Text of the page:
Economists expect the government to report growth at an annual rate of 1.8 percent for the third quarter. While that would be an improvement over 1.3 percent in the April-June quarter, it would not be enough to reduce unemployment perceptibly or increase U.S. demand for imports.
The world’s No. 1 economy was a mainstay of global growth until the 2008 financial crisis. Since then it has grown at a crawl. Europe’s debt crisis has added to headwinds while emerging powerhouses such as China have also slowed.
Britain’s FTSE 100 fell 0.5 percent to 5,774.36. Germany’s DAX lost 0.5 percent to 7,163.75. France’s CAC-40 shed 0.7 percent to 3,388.73.
Wall Street was also headed for a fall. Dow Jones industrial futures fell 0.8 percent to 12,955 and S&P 500 futures lost 0.7 percent to 1,397.50.
Asian stocks posted losses earlier in the day after data on U.S. housing dimmed hopes of improvement in an industry that is crucial to recovery in the world’s No. 1 economy.
The National Association of Realtors’ index of sales agreements showed Thursday that the number of Americans who signed contracts to buy homes rose only slightly in September from August. That suggests sales may level off in the coming months after solid gains in the past year.
The figures were a letdown for investors whose hopes had been bolstered by data Wednesday that showed new home sales rose last month to the highest annual pace in the past two and a half years.
Japan’s Nikkei 225 index slid 1.4 percent to close at 8,933.06. South Korea’s Kospi tumbled 1.7 percent to 1,891.43. Hong Kong’s Hang Seng shed 1.2 percent to 21,545.57. Australia’s S&P/ASX 200 lost 0.8 percent to 4,472.40.
Mainland China’s Shanghai Composite Index sank 1.7 percent to 2,066.21 and the Shenzhen Composite Index shed 2 percent to 840.51.
Shanghai-listed Baotou Steel Rare-Earth (Group) Hi-Tech Co., China’s top rare earths producer, lost 7 percent two days after announcing it had suspended production in an effort to shore up plunging prices of rare earths.
Investors preferred to book profits on recent gains while waiting for additional data to confirm recent signs that China’s manufacturing slowdown may be close to bottoming out.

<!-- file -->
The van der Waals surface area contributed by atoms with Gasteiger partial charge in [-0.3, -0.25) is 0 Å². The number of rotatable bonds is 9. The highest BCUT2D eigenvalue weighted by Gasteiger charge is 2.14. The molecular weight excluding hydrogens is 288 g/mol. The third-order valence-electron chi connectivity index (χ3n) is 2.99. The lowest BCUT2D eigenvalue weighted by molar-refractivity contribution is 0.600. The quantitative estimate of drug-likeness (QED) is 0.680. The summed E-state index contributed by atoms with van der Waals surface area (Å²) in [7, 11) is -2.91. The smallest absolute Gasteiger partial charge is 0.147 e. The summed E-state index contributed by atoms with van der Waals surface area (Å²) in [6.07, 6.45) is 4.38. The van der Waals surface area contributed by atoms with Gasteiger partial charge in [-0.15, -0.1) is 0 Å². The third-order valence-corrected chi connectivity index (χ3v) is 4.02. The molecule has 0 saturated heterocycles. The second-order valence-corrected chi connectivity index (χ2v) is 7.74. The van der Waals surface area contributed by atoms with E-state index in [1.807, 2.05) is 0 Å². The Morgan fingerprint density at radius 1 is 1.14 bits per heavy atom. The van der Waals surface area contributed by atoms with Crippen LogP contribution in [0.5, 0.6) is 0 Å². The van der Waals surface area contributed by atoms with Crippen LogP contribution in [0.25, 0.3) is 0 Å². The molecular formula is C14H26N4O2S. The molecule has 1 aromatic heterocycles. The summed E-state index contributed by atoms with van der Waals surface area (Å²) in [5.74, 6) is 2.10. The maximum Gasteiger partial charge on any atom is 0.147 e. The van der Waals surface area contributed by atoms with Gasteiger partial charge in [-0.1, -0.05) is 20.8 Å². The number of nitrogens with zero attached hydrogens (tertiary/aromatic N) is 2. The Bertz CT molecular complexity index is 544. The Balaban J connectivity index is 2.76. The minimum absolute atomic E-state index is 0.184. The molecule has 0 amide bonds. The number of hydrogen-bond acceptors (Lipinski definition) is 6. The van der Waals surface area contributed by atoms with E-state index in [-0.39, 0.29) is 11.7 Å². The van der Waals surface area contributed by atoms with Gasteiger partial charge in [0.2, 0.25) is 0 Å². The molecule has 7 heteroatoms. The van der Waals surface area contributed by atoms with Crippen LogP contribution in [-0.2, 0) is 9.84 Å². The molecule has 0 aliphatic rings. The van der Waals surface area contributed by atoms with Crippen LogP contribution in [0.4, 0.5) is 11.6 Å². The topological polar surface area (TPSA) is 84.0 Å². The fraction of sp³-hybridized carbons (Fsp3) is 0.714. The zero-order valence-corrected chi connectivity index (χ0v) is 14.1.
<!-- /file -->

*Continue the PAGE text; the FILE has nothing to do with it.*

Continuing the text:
“The Hong Kong market is at a relatively high level. We need more data to confirm what is our next move, so now it’s time for profit-taking,” said Linus Yip, strategist at First Shanghai Securities in Hong Kong.
Among individual stocks, Kia Motors Corp. plummeted 5.6 percent after the company reported a third-quarter net profit that was below expectations. The company, South Korea’s second-largest carmaker, was hobbled by a labor strike over the summer and weak domestic sales.
Samsung Electronics fell 2.7 percent, even though the company posted a record third quarter profit as concerns over long-term growth weighed stocks down.
Taiwan Semiconductor Manufacturing Co., the world’s largest contract chip maker, jumped 3 percent a day after saying its third-quarter profit rose 62 percent from a year earlier.
Benchmark oil for December delivery was down 90 cents to $85.12 per barrel in electronic trading on the New York Mercantile Exchange. The contract gained 32 cents to finish at $86.05 in New York on Thursday, its first rise in four days.
In currencies, the euro fell to $1.2930 from $1.2949. The dollar fell to 79.94 yen from 80.29 yen.
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AP researcher Fu Ting contributed from Shanghai.